Monday, June 14, 2021

Melissa Larsen Interview - Shutter

Photo Credit: Emily Hlaváč Green

Melissa Larsen has an M.F.A. from Columbia University and a B.A. from NYU’s Gallatin School of Individualized Study. She has interned and worked extensively in publishing. She lives in San Francisco, and Shutter is her first novel.

When/how did you realize you had a creative dream or calling to fulfill?
This is such an interesting question! For me, it was a gradual realization. I grew up in a very creative household—my father and older brother are writers and my mother is a poet, and that’s just my immediate family—so I was always supported and encouraged and inspired by them. I was also very intimidated by them! They are each of them incredibly talented and dedicated artists. So instead of writing (barring a few very influential college writing classes) I really focused my attention on a career in publishing.

It wasn’t until I was settling into a job at a publishing house that I realized that my creative well was completely empty. This realization—that I was unhappy, not because of the job, but because it felt like I had no identity outside of it or my family and friends—was also slow to reveal itself. I left publishing, pursued my MFA, and I fell in love with the work of writing. This was, and is, an enormous privilege that I am very grateful for.

Tell us your most rewarding experience since being published.
Holding the actual physical copies of the book! Shutter was just an idea that I’d thought and talked about for years. I’d printed it out myself (too many times to count), but this was really something that existed purely in my mind and my computer (same thing!). Because of my writing process, I hardly shared the book with anyone. One of my very closest friends didn’t read it for three years! She almost killed me during the wait. So now, many years later, to be able to give my family and friends a copy of it to hold, to read, has to be the most rewarding experience so far. I am also consistently overwhelmed with the joy that comes from seeing others reading it.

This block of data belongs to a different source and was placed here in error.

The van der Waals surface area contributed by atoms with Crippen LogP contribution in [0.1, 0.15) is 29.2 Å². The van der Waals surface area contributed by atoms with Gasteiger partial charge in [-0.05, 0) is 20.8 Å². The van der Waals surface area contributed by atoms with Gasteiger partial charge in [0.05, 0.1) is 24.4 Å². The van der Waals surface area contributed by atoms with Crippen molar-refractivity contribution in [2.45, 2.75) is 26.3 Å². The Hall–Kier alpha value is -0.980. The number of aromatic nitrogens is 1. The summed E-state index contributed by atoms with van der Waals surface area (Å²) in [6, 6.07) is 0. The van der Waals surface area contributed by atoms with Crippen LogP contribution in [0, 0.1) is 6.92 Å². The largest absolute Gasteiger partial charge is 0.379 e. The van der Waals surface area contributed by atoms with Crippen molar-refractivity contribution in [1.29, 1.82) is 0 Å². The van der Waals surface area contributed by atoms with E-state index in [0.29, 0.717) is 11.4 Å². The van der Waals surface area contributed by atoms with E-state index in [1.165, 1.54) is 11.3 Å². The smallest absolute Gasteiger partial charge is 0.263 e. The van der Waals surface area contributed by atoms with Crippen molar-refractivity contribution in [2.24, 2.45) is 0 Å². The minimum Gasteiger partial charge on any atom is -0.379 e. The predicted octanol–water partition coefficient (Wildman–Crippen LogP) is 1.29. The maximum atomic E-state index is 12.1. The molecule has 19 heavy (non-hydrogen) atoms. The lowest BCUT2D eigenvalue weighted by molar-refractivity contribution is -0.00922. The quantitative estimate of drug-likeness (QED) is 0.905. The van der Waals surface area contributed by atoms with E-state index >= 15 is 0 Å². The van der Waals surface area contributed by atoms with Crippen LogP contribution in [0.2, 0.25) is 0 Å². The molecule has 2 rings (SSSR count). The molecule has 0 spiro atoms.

What is the best piece of advice you ever received from another author?
There is so much to choose from, but there is one that comes immediately to mind, because I return to it again and again. In undergrad, I was lucky enough to do an Independent Study with Lara Vapnyar to write a novel—except I wasn’t writing. I hadn’t sent her any updates in a while, so we arranged to meet in person. I described my writer’s block to her in excruciating detail. The gist was that I couldn’t move forward in the story until I got the first few chapters exactly right, but I didn’t know how to get them exactly right without moving forward in the story. She listened closely. She let me talk myself out. Then she told me, “You’re using your perfectionism as a way to procrastinate. Stop. Edit later.” I still do this—I’m working on it!—but I hear Lara’s voice in my head every time and it helps.

In your debut novel; SHUTTER, can you tell my Book Nerd community a little about it
Of course! Shutter is the story of a young woman who runs away. In the wake of her father’s death, she runs away from her mother, her longtime boyfriend, and her hometown, and finds herself in New York City, sleeping on the couch of an old high school friend she has barely kept up with. She soon finds herself auditioning and agreeing to star in a mysterious filmmaker’s latest project, but he won’t tell her what it’s about. There is no script. She will just have to trust him.

What do you hope for readers to be thinking when they read your novel?
That they can’t put it down or sleep until it’s finished!

What was the most surprising thing you learned in creating Betty?